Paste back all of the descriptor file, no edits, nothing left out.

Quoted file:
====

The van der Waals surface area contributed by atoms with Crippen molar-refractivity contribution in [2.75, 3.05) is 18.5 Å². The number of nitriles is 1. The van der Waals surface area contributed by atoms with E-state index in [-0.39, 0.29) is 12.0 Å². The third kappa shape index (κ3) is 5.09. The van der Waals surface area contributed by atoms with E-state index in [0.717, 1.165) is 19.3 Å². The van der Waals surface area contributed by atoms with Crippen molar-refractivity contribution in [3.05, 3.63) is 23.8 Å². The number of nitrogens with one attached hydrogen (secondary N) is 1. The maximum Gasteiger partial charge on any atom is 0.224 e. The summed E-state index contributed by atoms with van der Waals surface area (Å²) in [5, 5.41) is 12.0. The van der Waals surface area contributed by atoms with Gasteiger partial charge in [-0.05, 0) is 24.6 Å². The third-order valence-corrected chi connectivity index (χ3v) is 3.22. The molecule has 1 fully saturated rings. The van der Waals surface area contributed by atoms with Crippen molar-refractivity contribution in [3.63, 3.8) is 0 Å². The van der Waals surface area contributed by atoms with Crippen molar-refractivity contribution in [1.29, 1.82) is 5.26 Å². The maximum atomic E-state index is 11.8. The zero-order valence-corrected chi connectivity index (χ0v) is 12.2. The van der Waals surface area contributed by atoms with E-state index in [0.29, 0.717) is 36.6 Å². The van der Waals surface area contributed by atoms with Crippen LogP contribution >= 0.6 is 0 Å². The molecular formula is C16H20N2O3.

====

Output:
The van der Waals surface area contributed by atoms with Crippen molar-refractivity contribution in [2.75, 3.05) is 18.5 Å². The number of nitriles is 1. The van der Waals surface area contributed by atoms with E-state index in [-0.39, 0.29) is 12.0 Å². The third kappa shape index (κ3) is 5.09. The van der Waals surface area contributed by atoms with E-state index in [0.717, 1.165) is 19.3 Å². The van der Waals surface area contributed by atoms with Crippen molar-refractivity contribution in [3.05, 3.63) is 23.8 Å². The number of nitrogens with one attached hydrogen (secondary N) is 1. The maximum Gasteiger partial charge on any atom is 0.224 e. The summed E-state index contributed by atoms with van der Waals surface area (Å²) in [5, 5.41) is 12.0. The van der Waals surface area contributed by atoms with Gasteiger partial charge in [-0.05, 0) is 24.6 Å². The third-order valence-corrected chi connectivity index (χ3v) is 3.22. The molecule has 1 fully saturated rings. The van der Waals surface area contributed by atoms with Crippen molar-refractivity contribution in [3.63, 3.8) is 0 Å². The van der Waals surface area contributed by atoms with Crippen molar-refractivity contribution in [1.29, 1.82) is 5.26 Å². The maximum atomic E-state index is 11.8. The zero-order valence-corrected chi connectivity index (χ0v) is 12.2. The van der Waals surface area contributed by atoms with E-state index in [0.29, 0.717) is 36.6 Å². The van der Waals surface area contributed by atoms with Crippen LogP contribution >= 0.6 is 0 Å². The molecular formula is C16H20N2O3.